Possibly, but their opinion is not under your control. If you think it helps, you can explain why they are mistaken to them and then move on with your own practice.
I don’t see anything wrong with describing Stoicism on the basis of what we know. Could we be wrong? Of course. But that can be said of pretty much every human enterprise.
As for “is this Stoicism?,” well, I do think there are certain core commitments that if one rejects then one is not doing Stoicism, but ultimately “Stoicism” is a family resemblance concept, rooted in certain texts, people and ideas that flourished between the third century BCE and the second century of the modern era. It’s good enough for most purposes.
Not sure why this should be worrisome. CBT, REBT, and arguably Logotherapy were inspired by Stoicism, but they are not philosophies, they are therapies. And no Stoic I know bows to any kind of therapeutic guru. Indeed, there are no gurus in Stoicism, only people worth listening to or reading. But it’s a core tenet of the philosophy that you need to think for yourself:
“‘This is what Zeno said.’ But what have you yourself said? ‘This is the opinion of Cleanthes.’ But what is your own opinion?” (Seneca, Letters XXXIII.7)
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Almost every word you wrote echoed in my head. 😊
I found Stoicism largely due to the failure of the therapists who were supposed to help me through postnatal depression. It wasn’t their fault – our case was a bit more complicated than usual. The last therapist was seriously concerned about my suicidal tendency so she repetitively said to me :”please don’t hesitate to call if you need to!” However, I often needed to call while lying awake at 3 in the morning, when no one would be available to answer. It was then I accidentally stumble upon Stoicism – a hands-on philosophy one can apply to every ordinary event in life. A therapist would charge you some money and help you for an hour at a time, but philosophy can be with you 24-7. It does not rest.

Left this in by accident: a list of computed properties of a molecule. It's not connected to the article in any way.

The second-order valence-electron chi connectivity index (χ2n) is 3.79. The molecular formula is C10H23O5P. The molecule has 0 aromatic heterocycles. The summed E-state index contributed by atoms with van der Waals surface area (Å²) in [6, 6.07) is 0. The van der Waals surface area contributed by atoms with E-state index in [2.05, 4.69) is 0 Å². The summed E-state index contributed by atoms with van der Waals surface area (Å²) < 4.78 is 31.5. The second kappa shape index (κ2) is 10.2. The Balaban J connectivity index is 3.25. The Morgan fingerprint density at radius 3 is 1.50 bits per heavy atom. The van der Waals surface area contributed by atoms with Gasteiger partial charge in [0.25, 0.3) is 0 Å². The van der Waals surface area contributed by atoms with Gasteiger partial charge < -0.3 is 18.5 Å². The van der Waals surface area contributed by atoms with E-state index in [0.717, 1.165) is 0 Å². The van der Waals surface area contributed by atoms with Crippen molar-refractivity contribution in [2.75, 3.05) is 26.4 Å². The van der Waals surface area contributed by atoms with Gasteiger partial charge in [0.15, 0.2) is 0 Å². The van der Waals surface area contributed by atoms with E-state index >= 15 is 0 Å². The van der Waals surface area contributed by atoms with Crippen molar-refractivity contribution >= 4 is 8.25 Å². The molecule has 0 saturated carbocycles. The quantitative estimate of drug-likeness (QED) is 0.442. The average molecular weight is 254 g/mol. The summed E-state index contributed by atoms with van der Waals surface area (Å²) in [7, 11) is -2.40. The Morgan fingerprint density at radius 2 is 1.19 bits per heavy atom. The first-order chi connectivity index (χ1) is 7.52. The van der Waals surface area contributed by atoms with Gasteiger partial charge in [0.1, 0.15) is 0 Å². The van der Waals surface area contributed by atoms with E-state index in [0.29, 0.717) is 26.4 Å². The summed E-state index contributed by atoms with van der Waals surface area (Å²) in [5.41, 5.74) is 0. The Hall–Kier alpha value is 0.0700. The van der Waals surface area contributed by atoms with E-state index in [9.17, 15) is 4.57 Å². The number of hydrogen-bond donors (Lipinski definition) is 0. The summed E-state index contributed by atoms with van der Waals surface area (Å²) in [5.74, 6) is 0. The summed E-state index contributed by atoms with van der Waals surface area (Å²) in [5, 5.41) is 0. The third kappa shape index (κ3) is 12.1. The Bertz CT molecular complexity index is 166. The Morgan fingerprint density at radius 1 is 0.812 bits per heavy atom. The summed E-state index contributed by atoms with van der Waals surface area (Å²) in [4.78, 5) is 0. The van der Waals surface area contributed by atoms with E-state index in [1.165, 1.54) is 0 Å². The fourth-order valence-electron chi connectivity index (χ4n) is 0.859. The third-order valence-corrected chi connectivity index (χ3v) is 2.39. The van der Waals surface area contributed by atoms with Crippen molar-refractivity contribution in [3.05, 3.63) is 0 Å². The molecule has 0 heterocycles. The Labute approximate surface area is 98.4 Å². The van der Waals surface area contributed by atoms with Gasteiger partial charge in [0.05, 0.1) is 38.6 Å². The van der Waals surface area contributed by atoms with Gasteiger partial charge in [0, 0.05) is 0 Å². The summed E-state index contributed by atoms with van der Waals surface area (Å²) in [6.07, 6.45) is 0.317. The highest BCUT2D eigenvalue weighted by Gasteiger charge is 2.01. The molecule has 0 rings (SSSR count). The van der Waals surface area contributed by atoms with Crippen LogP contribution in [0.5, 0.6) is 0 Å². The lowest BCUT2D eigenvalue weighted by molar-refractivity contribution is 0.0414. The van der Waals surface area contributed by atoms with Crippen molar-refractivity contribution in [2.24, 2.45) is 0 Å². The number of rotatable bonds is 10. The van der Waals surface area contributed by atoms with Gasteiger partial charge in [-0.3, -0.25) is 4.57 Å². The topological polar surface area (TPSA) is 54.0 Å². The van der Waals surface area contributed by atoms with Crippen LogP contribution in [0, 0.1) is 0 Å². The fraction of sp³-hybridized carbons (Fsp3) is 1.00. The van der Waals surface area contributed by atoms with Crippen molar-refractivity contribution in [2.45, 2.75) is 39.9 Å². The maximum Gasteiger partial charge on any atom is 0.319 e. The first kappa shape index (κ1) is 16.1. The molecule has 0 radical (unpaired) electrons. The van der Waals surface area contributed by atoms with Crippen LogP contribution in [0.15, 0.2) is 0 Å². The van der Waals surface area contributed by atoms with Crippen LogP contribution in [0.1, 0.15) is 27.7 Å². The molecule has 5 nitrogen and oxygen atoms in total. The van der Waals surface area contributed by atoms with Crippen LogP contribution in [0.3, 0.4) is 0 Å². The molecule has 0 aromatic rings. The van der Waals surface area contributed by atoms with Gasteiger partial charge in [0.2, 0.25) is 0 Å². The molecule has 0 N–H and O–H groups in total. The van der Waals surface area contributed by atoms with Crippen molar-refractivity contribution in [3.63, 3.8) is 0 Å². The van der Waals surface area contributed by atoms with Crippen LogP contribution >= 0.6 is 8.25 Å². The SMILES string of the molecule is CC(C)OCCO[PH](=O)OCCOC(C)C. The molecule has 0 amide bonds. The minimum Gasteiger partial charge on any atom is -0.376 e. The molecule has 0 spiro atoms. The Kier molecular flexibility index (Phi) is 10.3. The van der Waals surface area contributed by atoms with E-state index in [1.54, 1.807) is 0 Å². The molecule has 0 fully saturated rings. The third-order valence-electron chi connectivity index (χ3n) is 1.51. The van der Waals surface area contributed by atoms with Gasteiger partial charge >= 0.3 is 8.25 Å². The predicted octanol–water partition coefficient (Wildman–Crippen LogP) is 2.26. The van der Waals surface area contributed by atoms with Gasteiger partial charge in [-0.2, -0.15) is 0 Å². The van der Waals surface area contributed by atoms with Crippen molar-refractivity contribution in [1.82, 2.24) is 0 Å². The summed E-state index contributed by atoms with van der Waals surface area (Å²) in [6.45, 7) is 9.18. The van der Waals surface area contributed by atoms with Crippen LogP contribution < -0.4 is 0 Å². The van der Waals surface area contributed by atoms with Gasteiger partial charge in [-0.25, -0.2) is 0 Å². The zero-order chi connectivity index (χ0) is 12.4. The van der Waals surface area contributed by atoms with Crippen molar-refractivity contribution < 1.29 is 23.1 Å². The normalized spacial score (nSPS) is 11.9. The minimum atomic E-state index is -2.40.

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Cato extracted his own bowels with his own hand. To prevent his physician to put them back in place and sew the wound, Cato pierced his intestines. Such hatred! All this because he was afraid that Caesar would pardon him! Most of those who would assassinate Caesar had been pardoned by him previously, and, clearly Caesar intended to pardon Pompey, Pompeius Magnus, too (Pompey was assassinated by some Egyptians, and Caesar was furious he was deprived of the pleasure of pardoning him).
It is NOT clear that Caesar intended to finish the Republic: Caesar’s plans were only strategic. Why did Caesar enter the Senate unarmed and unaccompanied? It never came to Caesar’s mind that, after treating, and teaching his enemies so well, they would still hate to that level (the Cato bowel incident should have warned him of the intensity of jealous rage he was facing). Paradoxically, Caesar was the stoic one!
What Caesar thought, clearly is that the Persian and German threats had to be terminated, or Rome would not survive. He was right.
That turned out to be absolutely true. Within two centuries of Caesar’s assassination the German situation had run completely out of control, in spite of the excellent military and strategic efforts of Trajan and Marcus Aurelius. Trajan conquered Dacia, to act as a buffer.
Marcus Aurelius would spend his entire rule desperately fighting the Germans, who threatened to reach Italy. Marcus intended to go on with the war, it is Commodus who gave up, because he prefered to play in Rome. However, within a generation, a Roman emperor and his son, and an entire Roman field army, would be annihilated by invading Germans, and the Roman empire would careen out of control, under relentless pressure from invading Germans.
In the Orient, the Persians kept on attacking Rome and her allies (especially the Armenians). This went on until the Seventh Century. Rome won, Persia fell apart, but was exhausted, and this is exactly why Muhammad personally attacked.
Meanwhile the Franks took Caesar’s advice seriously, and conquered all of Europe, shortening the frontier, insuring that (differently from India and China) Europe would not be conquered for the next 15 centuries.